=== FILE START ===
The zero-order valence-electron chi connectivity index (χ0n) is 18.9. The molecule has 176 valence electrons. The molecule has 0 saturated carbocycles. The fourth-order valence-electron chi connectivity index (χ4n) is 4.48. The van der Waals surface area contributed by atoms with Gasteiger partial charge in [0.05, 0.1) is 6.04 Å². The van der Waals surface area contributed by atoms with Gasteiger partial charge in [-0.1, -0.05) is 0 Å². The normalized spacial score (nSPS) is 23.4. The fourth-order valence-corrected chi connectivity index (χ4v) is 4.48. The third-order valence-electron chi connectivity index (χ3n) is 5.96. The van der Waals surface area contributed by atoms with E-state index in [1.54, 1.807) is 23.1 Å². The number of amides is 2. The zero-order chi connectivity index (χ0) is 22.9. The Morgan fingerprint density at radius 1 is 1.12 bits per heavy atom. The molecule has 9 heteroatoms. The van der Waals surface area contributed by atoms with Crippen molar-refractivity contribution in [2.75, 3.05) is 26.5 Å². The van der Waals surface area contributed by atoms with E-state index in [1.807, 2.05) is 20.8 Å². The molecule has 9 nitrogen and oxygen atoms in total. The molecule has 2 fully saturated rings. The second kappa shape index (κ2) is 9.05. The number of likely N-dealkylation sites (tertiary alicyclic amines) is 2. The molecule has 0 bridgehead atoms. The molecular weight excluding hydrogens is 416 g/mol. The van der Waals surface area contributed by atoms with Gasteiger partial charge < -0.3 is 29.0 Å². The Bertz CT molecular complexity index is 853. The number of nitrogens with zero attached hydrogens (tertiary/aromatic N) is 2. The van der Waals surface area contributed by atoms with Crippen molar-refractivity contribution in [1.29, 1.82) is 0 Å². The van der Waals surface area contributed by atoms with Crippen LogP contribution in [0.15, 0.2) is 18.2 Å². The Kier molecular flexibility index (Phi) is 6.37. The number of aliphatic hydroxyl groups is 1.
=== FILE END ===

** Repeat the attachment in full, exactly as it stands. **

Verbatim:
The zero-order valence-electron chi connectivity index (χ0n) is 18.9. The molecule has 176 valence electrons. The molecule has 0 saturated carbocycles. The fourth-order valence-electron chi connectivity index (χ4n) is 4.48. The van der Waals surface area contributed by atoms with Gasteiger partial charge in [0.05, 0.1) is 6.04 Å². The van der Waals surface area contributed by atoms with Gasteiger partial charge in [-0.1, -0.05) is 0 Å². The normalized spacial score (nSPS) is 23.4. The fourth-order valence-corrected chi connectivity index (χ4v) is 4.48. The third-order valence-electron chi connectivity index (χ3n) is 5.96. The van der Waals surface area contributed by atoms with E-state index in [1.54, 1.807) is 23.1 Å². The number of amides is 2. The zero-order chi connectivity index (χ0) is 22.9. The Morgan fingerprint density at radius 1 is 1.12 bits per heavy atom. The molecule has 9 heteroatoms. The van der Waals surface area contributed by atoms with Crippen molar-refractivity contribution in [2.75, 3.05) is 26.5 Å². The van der Waals surface area contributed by atoms with E-state index in [1.807, 2.05) is 20.8 Å². The molecule has 9 nitrogen and oxygen atoms in total. The molecule has 2 fully saturated rings. The second kappa shape index (κ2) is 9.05. The number of likely N-dealkylation sites (tertiary alicyclic amines) is 2. The molecule has 0 bridgehead atoms. The molecular weight excluding hydrogens is 416 g/mol. The van der Waals surface area contributed by atoms with Gasteiger partial charge < -0.3 is 29.0 Å². The Bertz CT molecular complexity index is 853. The number of nitrogens with zero attached hydrogens (tertiary/aromatic N) is 2. The van der Waals surface area contributed by atoms with Crippen molar-refractivity contribution in [1.29, 1.82) is 0 Å². The van der Waals surface area contributed by atoms with Crippen LogP contribution in [0.15, 0.2) is 18.2 Å². The Kier molecular flexibility index (Phi) is 6.37. The number of aliphatic hydroxyl groups is 1.